Review of ‘Rowsley Railway Miscellany - 2’, by Glynn Waite

This review is by Julie Bunting, and was published originally in The Peak Advertiser, the Peak District's local free newspaper, and is reproduced with Julie's kind permission.

by Glynn Waite
Published by Pynot Publishing
ISBN 978-0-9552251-9-2 (2008)

The men and women who populate this book could hardly have believed that the day would come when Rowsley no longer had a railway. Ex-railwaymen and their families still keep in touch through The Rowsley Association, the society for which Glynn Waite has compiled and edited this second Miscellany from its newsletters.

The activities of the railway were intricately linked to local livelihoods, and the Association archives contain some wonderful, first-hand memories. This new selection begins with A Child's Eye View of 1930s Life at Rowsley, from 'the smell of engine smoke and hooting and clanking of chains', to memories of the 'knocker up' who tapped on bedroom windows with a long pole to wake up any sleepy shift workers. In those days, Rowsley Bar was just a rough track, water came from a well and and outside lavatories emptied into channels running into the Derwent! The Railway workers' houses were lit by gas or oil lamps and the front door was usually opened only for a funeral. Fatalities and injuries amongst railway workers are still spoken of with great sadness.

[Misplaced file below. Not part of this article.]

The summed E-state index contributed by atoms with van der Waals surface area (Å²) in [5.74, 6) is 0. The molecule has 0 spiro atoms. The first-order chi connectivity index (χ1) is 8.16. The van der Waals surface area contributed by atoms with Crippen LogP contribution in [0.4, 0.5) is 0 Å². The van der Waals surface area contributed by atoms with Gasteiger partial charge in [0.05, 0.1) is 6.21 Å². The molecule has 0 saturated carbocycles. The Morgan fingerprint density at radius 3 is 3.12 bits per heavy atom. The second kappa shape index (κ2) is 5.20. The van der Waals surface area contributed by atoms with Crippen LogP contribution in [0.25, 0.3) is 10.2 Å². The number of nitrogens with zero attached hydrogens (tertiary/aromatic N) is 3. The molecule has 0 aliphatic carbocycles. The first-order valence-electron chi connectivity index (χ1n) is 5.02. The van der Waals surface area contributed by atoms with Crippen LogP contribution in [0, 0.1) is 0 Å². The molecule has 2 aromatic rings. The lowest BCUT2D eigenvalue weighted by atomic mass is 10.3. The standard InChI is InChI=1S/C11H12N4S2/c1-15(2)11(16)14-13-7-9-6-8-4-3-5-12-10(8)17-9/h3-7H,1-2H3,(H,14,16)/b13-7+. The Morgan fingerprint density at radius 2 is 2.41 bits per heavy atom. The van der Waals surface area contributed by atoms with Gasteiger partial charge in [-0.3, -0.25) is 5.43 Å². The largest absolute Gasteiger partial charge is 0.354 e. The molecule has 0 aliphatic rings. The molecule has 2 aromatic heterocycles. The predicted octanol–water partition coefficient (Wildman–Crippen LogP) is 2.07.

Job titles included lampman, a 'spare' and the gate woman, whilst Midland drivers apparently frowned on 'keggy handed' firemen. Life revolved around committees, working timetables and other paperwork, but railwaymen and their families had annual outings to the seaside to look forward to - after a myriad forms had been filled in of course. Drink for the trip was sometimes provided by Orme's off-licence in Darley Dale, on a sale or return basis.

The recollections of one contributor relate to problem-solving on the Cromford & High Peak line in the late 1950s, while a map of the mainline route in and out of the Peak shows just how much was lost when Rowsley Shed closed on 3 October 1966.

Review by Julie Bunting

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